Install 1 2$ cd /tmp && git clone https://github.com/pote/gvp.git && cd gvp && sudo ./configure && sudo make install $ cd /tmp && git clone https://github.com/pote/gpm.git && cd gpm && sudo ./configure && sudo make install

Feel free to check out their project pages for additional uses.

Create your project directory 1 2$ mkdir ~/Projects/juju-learnyouaplugin $ cd ~/Projects/juju-learnyouaplugin Setup the project specific Go paths 1$ source gvp in

This will setup your $GOPATH and $GOBIN variables for use when resolving imports, compiling, etc.

1 2 3 4$ echo $GOPATH /home/adam/Projects/juju-learnyouaplugin/.godeps $ echo $GOBIN /home/adam/Projects/juju-learnyouaplugin/.godeps/bin

From this point on all package dependencies will be stored in the project’s .godeps directory.

Get the Juju code

From your project’s directory run:

1$ go get -d -v github.com/juju/juju/... Writing the plugin

Now that all the preparatory tasks are complete we can begin the fun stuff. Using your favorite editor open up a new file main.go. Within this file we need to define a few package imports that are necessary for the plugin.

1 2 3 4 5 6 7 8 9 10 11 12 13 14import ( "fmt" "github.com/juju/cmd" "github.com/juju/juju/apiserver/params" "github.com/juju/juju/cmd/envcmd" "github.com/juju/juju/juju" "github.com/juju/loggo" "github.com/juju/names" "launchpad.net/gnuflag" "os" "time" _ "github.com/juju/juju/provider/all" )

Let’s go through the imports and list why they are required.

  • github.com/juju/cmd - This import gives us access to the run context of a command DefaultContext
  • github.com/juju/juju/cmd/envcmd - Provides EnvCommandBase for creating new commands and giving us access to the API Client for making queries against the Juju state server.
  • github.com/juju/juju/apiserver/params - Provides access to 2 types RunParams and RunResults for executing the api call to Run and return the executed results.
  • github.com/juju/juju/juju - Provides access to InitJujuHome for initializing the necessary bits like charm cache and environment. Required before running any juju cli command.
  • github.com/juju/loggo - Provides access to juju’s logging api
  • github.com/juju/names - This package provides some convenience functions in particular we’ll use IsValidMachine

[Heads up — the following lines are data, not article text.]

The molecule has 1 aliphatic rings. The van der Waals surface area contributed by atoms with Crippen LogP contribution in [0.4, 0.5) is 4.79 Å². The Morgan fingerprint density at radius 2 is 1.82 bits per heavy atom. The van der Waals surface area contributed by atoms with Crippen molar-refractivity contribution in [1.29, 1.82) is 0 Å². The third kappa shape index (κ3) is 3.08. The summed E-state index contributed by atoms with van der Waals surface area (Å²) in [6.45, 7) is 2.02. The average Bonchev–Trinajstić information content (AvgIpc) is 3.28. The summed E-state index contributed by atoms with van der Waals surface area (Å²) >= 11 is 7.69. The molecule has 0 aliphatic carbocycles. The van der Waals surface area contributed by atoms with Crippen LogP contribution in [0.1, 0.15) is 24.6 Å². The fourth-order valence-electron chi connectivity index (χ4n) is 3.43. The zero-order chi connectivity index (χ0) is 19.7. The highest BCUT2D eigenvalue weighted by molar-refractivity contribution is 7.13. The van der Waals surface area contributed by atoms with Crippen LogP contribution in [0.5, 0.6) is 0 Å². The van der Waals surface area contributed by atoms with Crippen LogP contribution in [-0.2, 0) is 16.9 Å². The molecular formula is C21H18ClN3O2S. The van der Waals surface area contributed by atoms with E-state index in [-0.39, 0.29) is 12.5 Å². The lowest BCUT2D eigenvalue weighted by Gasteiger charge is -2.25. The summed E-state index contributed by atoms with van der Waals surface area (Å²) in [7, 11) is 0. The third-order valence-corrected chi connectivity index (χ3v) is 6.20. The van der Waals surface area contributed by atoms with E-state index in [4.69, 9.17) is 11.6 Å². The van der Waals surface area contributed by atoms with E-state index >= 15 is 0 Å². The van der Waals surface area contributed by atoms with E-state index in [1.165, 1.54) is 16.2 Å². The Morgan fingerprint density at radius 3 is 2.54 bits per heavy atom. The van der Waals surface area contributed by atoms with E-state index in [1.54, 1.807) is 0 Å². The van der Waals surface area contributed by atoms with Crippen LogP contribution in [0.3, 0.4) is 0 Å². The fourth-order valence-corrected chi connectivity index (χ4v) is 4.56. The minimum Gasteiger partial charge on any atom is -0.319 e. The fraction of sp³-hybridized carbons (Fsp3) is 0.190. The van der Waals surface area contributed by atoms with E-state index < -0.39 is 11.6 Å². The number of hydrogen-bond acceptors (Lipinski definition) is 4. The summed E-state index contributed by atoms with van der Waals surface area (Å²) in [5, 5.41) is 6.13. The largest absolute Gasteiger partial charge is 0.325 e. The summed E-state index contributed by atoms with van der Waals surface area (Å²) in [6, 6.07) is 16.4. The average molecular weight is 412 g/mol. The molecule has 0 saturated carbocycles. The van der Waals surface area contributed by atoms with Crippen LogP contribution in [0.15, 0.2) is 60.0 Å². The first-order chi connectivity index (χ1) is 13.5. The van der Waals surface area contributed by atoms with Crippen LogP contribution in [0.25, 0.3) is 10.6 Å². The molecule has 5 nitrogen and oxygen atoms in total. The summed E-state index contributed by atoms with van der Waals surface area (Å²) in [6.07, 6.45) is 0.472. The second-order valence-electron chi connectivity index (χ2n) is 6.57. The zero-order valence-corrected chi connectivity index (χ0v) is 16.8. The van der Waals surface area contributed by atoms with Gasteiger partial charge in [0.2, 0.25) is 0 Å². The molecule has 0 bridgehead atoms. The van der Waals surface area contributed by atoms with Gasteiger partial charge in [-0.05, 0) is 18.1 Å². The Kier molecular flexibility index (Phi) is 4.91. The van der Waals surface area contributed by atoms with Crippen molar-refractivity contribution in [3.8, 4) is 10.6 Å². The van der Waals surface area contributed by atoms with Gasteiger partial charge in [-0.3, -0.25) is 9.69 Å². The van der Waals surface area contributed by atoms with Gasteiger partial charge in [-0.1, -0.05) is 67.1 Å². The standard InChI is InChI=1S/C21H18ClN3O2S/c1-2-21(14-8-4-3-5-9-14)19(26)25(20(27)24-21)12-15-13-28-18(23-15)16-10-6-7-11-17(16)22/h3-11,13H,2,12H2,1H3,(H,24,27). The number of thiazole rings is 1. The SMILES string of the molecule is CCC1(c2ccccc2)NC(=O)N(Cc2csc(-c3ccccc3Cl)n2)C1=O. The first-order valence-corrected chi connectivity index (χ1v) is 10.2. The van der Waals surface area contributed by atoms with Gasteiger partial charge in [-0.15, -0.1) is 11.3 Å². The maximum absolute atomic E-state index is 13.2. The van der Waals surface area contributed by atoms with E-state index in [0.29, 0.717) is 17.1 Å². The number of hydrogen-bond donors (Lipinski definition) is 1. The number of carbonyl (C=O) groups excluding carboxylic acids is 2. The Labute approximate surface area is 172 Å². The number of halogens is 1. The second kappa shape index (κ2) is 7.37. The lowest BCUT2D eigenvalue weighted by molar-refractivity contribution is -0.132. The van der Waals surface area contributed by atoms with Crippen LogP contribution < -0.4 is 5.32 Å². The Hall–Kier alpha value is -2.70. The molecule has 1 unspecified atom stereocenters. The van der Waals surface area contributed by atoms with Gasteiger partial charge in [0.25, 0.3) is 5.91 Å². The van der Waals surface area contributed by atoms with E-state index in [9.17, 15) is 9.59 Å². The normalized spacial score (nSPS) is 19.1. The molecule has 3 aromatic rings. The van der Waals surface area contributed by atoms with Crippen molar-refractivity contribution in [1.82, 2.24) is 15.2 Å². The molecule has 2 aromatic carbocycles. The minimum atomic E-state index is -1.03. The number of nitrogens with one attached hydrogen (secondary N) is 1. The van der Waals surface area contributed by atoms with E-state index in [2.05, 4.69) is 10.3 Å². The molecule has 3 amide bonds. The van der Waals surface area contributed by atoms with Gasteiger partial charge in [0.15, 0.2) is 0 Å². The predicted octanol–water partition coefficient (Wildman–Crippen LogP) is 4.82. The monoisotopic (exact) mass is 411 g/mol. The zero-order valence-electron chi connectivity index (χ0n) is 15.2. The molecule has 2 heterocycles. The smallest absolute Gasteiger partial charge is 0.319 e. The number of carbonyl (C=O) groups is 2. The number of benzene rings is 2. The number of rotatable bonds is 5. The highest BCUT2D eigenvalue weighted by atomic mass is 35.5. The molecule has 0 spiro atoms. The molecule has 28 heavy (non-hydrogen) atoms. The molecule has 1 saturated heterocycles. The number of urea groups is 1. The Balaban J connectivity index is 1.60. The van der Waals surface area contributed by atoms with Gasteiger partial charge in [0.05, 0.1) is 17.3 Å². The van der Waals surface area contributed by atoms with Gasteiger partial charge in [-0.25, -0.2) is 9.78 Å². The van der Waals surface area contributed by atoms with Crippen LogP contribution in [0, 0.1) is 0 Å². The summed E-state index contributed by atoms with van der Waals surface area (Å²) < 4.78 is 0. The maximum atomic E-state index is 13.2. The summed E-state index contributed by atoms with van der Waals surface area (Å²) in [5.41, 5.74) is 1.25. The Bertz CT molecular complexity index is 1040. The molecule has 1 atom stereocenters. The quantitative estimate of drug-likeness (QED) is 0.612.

• launchpad.net/gnuflag - Provides the interface for our command definition like setting arguments, usage information, and execution.
  • github.com/juju/juju/provider/all - Registers all known providers (amazon, maas, local, etc)

With that said let’s spec out the plugin type. This will hold our embedded command base and cli arguments.

1 2 3 4 5 6 7 8 9 10 11type LYAPluginCommand struct { envcmd.EnvCommandBase out cmd.Output timeout time.Duration machines []string services []string units []string commands string envName string description bool }

Once defined we can spec out our cli command and its functions.

The info function

First part of the command is the Info() function which returns information about the particular subcommand, in our case that is lyaplugin

1 2 3 4 5 6 7 8 9 10 11 12 13 14 15 16 17var doc = `Run a command on target machine(s) This example plugin mimics what "juju run" does. eg. juju lyaplugin -m 1 -e local "touch /tmp/testfile" ` func (c *LYAPluginCommand) Info() *cmd.Info { return &cmd.Info{ Name: "lyaplugin", Args: "<commands>", Purpose: "Run a command on remote target", Doc: doc, } } SetFlags function

Next we’ll define what arguments are available to this new subcommand (lyaplugin).

1 2 3 4 5 6 7func (c *LYAPluginCommand) SetFlags(f *gnuflag.FlagSet) { f.BoolVar(&c.description, "description", false, "Plugin Description") f.Var(cmd.NewStringsValue(nil, &c.machines), "machine", "one or more machine ids") f.Var(cmd.NewStringsValue(nil, &c.machines), "m", "") f.StringVar(&c.envName, "e", "local", "Juju environment") f.StringVar(&c.envName, "environment", "local", "") }

Here we are providing a –description argument to satisfy a Juju plugin requirement. In addition a target argument -m/–machine MACHINEID and the ability to define which juju environment to execute this in -e/–environment defaults to local environment.

Init function

Here we’ll parse the cli arguments, do some basic sanity checking to make sure the passed arguments validate to our liking.

1 2 3 4 5 6 7 8 9 10 11 12 13 14 15 16 17 18 19 20 21 22 23func (c *LYAPluginCommand) Init(args []string) error { if c.description { fmt.Println(doc) os.Exit(0) } if len(args) == 0 { return fmt.Errorf("no commands specified") } if c.envName == "" { return fmt.Errorf("Juju environment must be specified.") } c.commands, args = args[0], args[1:] if len(c.machines) == 0 { return fmt.Errorf("You must specify a target with --machine, -m") } for _, machineId := range c.machines { if !names.IsValidMachine(machineId) { return fmt.Errorf("(%s) not a valid machine id.", machineId) } } return cmd.CheckEmpty(args) }

Notice the names.IsValidMachine(machineId) which was imported above as this is the only place where we make use of that particular package.

Run function